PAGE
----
The first way is the most complicated, and also the most problematic. We’re going to assume that a piece of fiction is an experiment. I should clarify that by an experiment, I don’t mean what is commonly referred to as “experimental fiction” — I simply mean that we should consider the story like we would a scientific experiment.  We can then assume that the piece will achieve varying degrees of success or failure. While one could argue that the author should be the judge of the story’s success, it makes more sense that a reader should judge this, the reader being more objective and less personally involved with the piece. So, in this situation, the writer sets the conditions of the experiment, performs it, and the reader determines its success. The writer requires a reader for the piece to be evaluated as successful.

Continue reading On Publishing



Read Kate Zambreno’s Heroines, Jane Bowles’s Two Serious Ladies, Jac Jemc’s My Only Wife, and Michael Kimball’s Big Ray. Started Blake Butler’s Sky Saw, Raymond Queneau’s The Flight of Icarus and finished Daniel Levin-Becker’s Many Subtle Channels.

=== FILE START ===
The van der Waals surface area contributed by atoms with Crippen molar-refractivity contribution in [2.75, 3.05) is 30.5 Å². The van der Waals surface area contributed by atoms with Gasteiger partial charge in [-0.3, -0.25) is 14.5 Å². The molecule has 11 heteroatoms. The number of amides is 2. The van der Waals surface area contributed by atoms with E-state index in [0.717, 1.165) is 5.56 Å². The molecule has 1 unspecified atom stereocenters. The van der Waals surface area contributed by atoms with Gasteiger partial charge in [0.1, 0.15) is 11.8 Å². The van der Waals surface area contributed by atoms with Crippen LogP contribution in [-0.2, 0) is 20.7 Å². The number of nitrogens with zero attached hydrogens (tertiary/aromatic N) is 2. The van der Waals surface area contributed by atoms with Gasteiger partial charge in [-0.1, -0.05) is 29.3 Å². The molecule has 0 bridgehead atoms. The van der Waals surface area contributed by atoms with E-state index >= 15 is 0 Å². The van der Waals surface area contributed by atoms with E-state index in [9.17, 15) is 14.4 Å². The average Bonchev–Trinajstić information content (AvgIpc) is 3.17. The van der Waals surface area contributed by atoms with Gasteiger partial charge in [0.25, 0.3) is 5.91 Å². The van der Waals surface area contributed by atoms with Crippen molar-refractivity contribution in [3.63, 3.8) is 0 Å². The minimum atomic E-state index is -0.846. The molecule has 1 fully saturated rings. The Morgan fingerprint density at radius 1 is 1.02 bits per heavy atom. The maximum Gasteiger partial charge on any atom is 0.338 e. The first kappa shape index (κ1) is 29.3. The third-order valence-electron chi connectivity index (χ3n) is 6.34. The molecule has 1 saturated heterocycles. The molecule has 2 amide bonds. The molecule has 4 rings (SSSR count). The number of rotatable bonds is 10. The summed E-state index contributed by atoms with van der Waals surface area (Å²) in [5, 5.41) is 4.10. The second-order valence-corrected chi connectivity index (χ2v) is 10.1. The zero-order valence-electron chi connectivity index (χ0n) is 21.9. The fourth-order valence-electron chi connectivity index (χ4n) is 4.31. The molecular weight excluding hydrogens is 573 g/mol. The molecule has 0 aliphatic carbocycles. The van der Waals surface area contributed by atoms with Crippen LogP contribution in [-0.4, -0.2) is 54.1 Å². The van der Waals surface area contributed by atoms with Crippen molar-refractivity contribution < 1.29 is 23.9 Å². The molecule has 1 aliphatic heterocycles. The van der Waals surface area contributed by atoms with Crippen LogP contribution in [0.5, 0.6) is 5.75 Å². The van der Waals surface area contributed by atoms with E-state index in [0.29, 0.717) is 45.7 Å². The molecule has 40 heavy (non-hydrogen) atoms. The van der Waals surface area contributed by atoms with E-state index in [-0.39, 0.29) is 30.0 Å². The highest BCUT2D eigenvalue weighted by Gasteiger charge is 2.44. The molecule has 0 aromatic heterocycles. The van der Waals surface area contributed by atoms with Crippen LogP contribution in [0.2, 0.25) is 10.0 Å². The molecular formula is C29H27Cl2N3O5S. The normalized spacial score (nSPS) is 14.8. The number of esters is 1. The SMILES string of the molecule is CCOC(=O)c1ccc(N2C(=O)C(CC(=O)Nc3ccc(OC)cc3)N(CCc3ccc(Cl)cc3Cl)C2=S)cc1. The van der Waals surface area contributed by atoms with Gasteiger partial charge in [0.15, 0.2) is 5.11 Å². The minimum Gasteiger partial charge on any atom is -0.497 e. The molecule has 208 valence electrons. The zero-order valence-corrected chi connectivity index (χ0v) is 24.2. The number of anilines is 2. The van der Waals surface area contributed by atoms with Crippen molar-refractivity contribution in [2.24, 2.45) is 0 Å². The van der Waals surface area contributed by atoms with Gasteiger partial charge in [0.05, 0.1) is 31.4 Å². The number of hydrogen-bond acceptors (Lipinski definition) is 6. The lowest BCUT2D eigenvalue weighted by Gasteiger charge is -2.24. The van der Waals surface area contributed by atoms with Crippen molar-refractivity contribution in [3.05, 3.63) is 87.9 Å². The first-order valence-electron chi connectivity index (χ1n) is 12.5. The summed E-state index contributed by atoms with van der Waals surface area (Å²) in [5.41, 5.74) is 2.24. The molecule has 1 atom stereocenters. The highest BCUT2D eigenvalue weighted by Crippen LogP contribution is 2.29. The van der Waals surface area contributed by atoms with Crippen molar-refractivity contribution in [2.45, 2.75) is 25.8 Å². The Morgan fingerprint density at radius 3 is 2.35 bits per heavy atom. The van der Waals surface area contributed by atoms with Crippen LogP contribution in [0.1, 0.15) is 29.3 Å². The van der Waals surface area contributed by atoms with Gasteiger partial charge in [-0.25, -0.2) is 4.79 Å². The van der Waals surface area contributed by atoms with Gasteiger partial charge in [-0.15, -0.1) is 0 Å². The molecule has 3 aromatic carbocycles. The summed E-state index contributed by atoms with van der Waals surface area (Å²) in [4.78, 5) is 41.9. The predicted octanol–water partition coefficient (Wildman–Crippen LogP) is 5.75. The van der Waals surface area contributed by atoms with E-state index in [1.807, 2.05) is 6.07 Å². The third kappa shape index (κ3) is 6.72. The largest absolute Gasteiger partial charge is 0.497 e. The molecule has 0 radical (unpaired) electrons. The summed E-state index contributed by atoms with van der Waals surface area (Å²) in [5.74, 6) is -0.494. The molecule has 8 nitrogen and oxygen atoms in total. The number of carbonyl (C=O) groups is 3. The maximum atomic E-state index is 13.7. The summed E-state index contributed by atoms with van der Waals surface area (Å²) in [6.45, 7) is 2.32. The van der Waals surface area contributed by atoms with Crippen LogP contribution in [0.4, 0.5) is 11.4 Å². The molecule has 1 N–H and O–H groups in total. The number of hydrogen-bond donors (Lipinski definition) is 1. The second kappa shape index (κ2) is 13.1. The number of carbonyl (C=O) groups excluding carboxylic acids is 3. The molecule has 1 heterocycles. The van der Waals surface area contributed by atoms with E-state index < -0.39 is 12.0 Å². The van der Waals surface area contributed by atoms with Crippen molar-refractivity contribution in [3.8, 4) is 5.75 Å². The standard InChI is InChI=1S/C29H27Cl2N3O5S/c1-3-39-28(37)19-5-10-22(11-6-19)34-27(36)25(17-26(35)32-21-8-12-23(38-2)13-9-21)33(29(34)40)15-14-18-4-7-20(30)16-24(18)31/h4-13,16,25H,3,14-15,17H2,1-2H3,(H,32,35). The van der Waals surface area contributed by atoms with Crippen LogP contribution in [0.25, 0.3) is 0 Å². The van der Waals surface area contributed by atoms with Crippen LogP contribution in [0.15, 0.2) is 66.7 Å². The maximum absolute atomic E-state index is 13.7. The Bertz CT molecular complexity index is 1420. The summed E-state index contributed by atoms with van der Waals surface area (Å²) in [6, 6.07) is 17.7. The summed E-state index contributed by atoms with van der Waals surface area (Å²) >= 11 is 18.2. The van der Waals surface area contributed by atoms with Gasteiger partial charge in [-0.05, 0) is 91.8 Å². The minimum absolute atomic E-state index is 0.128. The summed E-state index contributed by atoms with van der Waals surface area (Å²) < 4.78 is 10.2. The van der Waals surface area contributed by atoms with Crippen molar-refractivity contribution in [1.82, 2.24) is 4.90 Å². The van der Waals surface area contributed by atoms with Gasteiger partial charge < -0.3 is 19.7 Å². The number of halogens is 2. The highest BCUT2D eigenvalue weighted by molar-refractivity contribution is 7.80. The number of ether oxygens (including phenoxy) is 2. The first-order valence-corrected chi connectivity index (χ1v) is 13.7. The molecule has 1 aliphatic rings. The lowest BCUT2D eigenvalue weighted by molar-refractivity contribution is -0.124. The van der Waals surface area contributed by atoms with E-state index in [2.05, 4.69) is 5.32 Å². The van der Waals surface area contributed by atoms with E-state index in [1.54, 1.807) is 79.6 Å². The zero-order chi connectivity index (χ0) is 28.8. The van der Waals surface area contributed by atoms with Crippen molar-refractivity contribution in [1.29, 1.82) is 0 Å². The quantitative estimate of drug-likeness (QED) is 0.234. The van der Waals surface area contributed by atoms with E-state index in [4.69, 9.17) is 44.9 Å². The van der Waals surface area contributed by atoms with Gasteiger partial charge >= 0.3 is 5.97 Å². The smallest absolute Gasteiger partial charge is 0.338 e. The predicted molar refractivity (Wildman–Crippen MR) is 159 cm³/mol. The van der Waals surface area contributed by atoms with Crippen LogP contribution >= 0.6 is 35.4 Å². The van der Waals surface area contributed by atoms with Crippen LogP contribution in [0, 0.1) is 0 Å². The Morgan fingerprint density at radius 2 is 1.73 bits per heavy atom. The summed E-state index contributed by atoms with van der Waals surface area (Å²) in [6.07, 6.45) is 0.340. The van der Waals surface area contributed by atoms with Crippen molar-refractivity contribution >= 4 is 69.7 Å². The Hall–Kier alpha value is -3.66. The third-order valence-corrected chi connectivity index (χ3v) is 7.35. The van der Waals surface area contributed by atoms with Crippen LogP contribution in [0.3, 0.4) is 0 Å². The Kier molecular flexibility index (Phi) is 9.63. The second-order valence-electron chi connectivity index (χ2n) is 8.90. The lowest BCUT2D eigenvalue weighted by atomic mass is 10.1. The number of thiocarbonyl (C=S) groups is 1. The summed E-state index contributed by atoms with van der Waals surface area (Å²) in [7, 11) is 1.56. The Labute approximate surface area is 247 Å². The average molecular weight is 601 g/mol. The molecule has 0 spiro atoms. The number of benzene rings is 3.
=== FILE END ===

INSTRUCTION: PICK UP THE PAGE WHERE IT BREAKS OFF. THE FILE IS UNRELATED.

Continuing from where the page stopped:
Zambreno’s Heroines is, on the surface, difficult to categorize. It’s a book length work of both literary criticism and memoir. However, the form works and seems very natural — it fosters my belief that fragmentation is often more natural than adherence to traditional form. Heroines is unashamedly subjective, justifiably angry, and very readable. Sometimes when reading a book I think that it’s something we are going to have to come to grips with as a culture, and this is one of those books. Zambreno has identified an unacknowledged problem — how the literary cannon, psychiatry, and the culture as a whole has sold these women short, and how we continue to dismiss creative young women.

I read Big Ray in one evening. I can’t remember the last time I’ve read a book in a single sitting.

I’ve got some thoughts on Diane Cook’s story Flotsam, appearing in Redivider 10.1, after the jump.

Continue reading Reading



I’ve started Many Subtle Channels by Daniel Levin Becker, as well as The Recognitions by William Gaddis.